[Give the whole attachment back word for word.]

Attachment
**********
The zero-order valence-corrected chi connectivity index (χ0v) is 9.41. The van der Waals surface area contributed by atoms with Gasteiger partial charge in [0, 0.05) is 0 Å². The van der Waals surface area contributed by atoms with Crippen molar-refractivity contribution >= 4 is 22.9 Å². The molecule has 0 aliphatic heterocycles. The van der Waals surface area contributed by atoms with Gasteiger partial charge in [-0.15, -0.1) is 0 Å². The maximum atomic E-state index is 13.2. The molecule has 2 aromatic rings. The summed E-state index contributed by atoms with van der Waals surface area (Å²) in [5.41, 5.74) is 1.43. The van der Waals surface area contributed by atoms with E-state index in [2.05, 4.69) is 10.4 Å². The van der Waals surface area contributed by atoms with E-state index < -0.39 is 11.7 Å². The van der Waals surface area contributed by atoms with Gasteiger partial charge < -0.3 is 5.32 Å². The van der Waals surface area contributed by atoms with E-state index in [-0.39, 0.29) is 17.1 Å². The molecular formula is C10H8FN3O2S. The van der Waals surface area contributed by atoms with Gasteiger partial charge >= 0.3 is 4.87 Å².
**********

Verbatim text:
The zero-order valence-corrected chi connectivity index (χ0v) is 9.41. The van der Waals surface area contributed by atoms with Gasteiger partial charge in [0, 0.05) is 0 Å². The van der Waals surface area contributed by atoms with Crippen molar-refractivity contribution >= 4 is 22.9 Å². The molecule has 0 aliphatic heterocycles. The van der Waals surface area contributed by atoms with Gasteiger partial charge in [-0.15, -0.1) is 0 Å². The maximum atomic E-state index is 13.2. The molecule has 2 aromatic rings. The summed E-state index contributed by atoms with van der Waals surface area (Å²) in [5.41, 5.74) is 1.43. The van der Waals surface area contributed by atoms with E-state index in [2.05, 4.69) is 10.4 Å². The van der Waals surface area contributed by atoms with E-state index < -0.39 is 11.7 Å². The van der Waals surface area contributed by atoms with Gasteiger partial charge < -0.3 is 5.32 Å². The van der Waals surface area contributed by atoms with E-state index in [-0.39, 0.29) is 17.1 Å². The molecular formula is C10H8FN3O2S. The van der Waals surface area contributed by atoms with Gasteiger partial charge >= 0.3 is 4.87 Å².